While not completely DIY, have you had experience with Omio CNC?
Not DIY in any way at all. It’s yet another drop-shipped, overpriced, Chinese-made, low-power mill.
How much do you make on each one?
@Mike_Thornbury while I don’t say I disagree on your statement. It could use more elaboration. What is underpowered on it? Why is it expensive?
Note that DIY generally is cheaper then pre-assembled. As you cut out all labor, support and development costs.
Depending on what you want to do with it, this machine could be fine, or not stiff enough. It looks sturdy, but looks deceive. Most of the metal you see isn’t part of the overall sturdyness of this machine. Y motion is on steel rods, that are only fixed at the ends. So that will flex. Just as an example.
For a trained eye, this machine is engineered for cost down, while still looking sturdy for the untrained one.
And going back to “what you want to do with it”, if you want to cut wood, it’s most likely fine. If you want metals, it’s most likely unsuited.
If you go DIY, you can most likely build a similar performing machine for half the money.
I own and use the company’s product X3-300.
Products are shipped in regulated condition, only works to install stepping motors, not even assembly kits.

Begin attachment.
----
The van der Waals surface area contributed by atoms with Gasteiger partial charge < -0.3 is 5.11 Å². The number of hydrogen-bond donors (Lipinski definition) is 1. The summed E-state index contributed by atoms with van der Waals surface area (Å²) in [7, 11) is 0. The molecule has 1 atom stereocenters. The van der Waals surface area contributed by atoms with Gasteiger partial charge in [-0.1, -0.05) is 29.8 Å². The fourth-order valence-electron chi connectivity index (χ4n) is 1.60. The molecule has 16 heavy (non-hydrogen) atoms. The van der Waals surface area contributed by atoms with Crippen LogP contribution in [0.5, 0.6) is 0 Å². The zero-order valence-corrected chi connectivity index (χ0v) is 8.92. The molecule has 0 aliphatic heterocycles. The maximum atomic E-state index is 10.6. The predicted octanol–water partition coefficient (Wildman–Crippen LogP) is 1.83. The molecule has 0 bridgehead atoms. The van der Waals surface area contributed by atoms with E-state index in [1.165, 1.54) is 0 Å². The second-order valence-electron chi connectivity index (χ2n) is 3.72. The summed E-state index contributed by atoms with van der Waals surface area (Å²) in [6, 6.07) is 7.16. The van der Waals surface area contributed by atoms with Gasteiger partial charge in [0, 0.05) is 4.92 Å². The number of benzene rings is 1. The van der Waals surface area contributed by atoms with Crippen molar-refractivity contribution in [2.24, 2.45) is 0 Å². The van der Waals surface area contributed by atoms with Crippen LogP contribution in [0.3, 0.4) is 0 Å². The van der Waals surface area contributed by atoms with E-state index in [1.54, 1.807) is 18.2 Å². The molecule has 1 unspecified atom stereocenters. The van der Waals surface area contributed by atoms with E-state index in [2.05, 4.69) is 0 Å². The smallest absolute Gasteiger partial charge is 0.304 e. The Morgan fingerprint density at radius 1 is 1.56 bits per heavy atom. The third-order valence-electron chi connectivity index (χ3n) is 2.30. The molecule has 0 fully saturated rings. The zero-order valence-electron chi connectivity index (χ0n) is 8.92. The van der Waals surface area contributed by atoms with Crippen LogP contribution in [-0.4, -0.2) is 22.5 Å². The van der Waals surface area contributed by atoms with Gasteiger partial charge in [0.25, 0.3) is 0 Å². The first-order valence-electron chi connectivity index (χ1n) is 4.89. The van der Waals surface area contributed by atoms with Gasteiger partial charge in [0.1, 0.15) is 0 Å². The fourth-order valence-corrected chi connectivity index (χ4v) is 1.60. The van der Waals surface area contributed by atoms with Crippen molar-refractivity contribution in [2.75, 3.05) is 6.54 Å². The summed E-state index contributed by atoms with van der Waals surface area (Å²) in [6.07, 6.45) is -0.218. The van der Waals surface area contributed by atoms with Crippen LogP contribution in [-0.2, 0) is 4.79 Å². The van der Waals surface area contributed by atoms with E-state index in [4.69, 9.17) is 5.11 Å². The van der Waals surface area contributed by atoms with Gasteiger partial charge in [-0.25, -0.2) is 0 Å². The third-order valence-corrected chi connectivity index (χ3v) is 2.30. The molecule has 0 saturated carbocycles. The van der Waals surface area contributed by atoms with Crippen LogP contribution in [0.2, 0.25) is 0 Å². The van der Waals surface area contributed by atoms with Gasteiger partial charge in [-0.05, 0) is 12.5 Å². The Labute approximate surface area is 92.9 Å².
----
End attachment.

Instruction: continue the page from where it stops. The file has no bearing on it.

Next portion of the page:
If you clearly have a purpose to make something using CNC engraving machine, it is not a bad choice.
(If there is one CNC machine, it will be a tool to DIY the second CNC machine)
There are many things to do with just using a machine.
If you want to enjoy from assembling the first machine, I think it would be better to choose another cheaper, unadjusted assembly kit.
I don’t own that brand, but another 3020. I really like their precision vises. I believe John Laurer over in the Chilipeppr group owns one. I think he may have removed the controller board from it and replaced it with a TinyG controller.
@Daid_Braam you’re right - I was probably going through my occasional ‘pissed off with non-diy spam in the diy cnc thread’ state.
Upon further research Omio do seem to be solid performers, even though they are Mach-centric (yuk).